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Last month a watchdog for the money transfer and finance industry had stated that banks need to raise security for their customer to protect them from all money transfer scams. Banks are being scrutinised for not doing enough when customers are being cheated to send money overseas.
Typically, the kind of thing that the watchdog giant Which? was referring to is the most notorious of the money transfer scams known commonly as 419. Simply put, the victim is told to transfer a certain sum of money to an individual in expectation of a larger sum of money. The circumstances in which the victim transfers money is usually, as far as they known, is legitimate.
The Payment Service Regulator (PSR) claims that banks are now coming together to share intelligence and an element of transparent security to avoid money transfer crimes being carried out.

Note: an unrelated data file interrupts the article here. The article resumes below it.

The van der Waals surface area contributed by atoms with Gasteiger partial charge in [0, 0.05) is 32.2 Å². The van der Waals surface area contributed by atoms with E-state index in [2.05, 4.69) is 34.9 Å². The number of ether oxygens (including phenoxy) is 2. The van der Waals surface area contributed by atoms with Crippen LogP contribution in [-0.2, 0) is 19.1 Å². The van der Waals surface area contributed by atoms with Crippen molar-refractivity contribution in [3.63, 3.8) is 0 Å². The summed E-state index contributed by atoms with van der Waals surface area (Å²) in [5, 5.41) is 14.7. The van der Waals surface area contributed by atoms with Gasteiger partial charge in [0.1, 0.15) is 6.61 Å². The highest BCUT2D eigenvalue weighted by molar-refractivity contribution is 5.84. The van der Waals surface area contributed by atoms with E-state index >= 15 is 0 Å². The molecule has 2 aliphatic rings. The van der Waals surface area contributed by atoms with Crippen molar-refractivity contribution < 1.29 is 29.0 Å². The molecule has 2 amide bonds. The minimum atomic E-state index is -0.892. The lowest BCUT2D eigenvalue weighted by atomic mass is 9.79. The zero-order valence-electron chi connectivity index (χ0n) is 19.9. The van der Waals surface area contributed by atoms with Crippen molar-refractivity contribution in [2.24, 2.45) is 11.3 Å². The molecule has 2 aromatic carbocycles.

PSR has also identified potential evidence suggesting that banks can do more to target fraudulent payments or outgoings. Evidence suggest that banks can and should do more in identifying accounts that are victims to these crimes sooner rather than later.
Which? has mentioned and addressed that unlike many other forms of payment, Bank transfer to the fraudster means you are not legally obliged to get your money back from the bank. Banks however do offer what’s called consumer protection, but a staggering 1 in 6 customers did not know they are not covered from these scams by default.
The PSR has actioned members of the banking and finance industry to develop a best practice standard in which both the victims bank and the bank can follow in the case of fraudulent behaviour.
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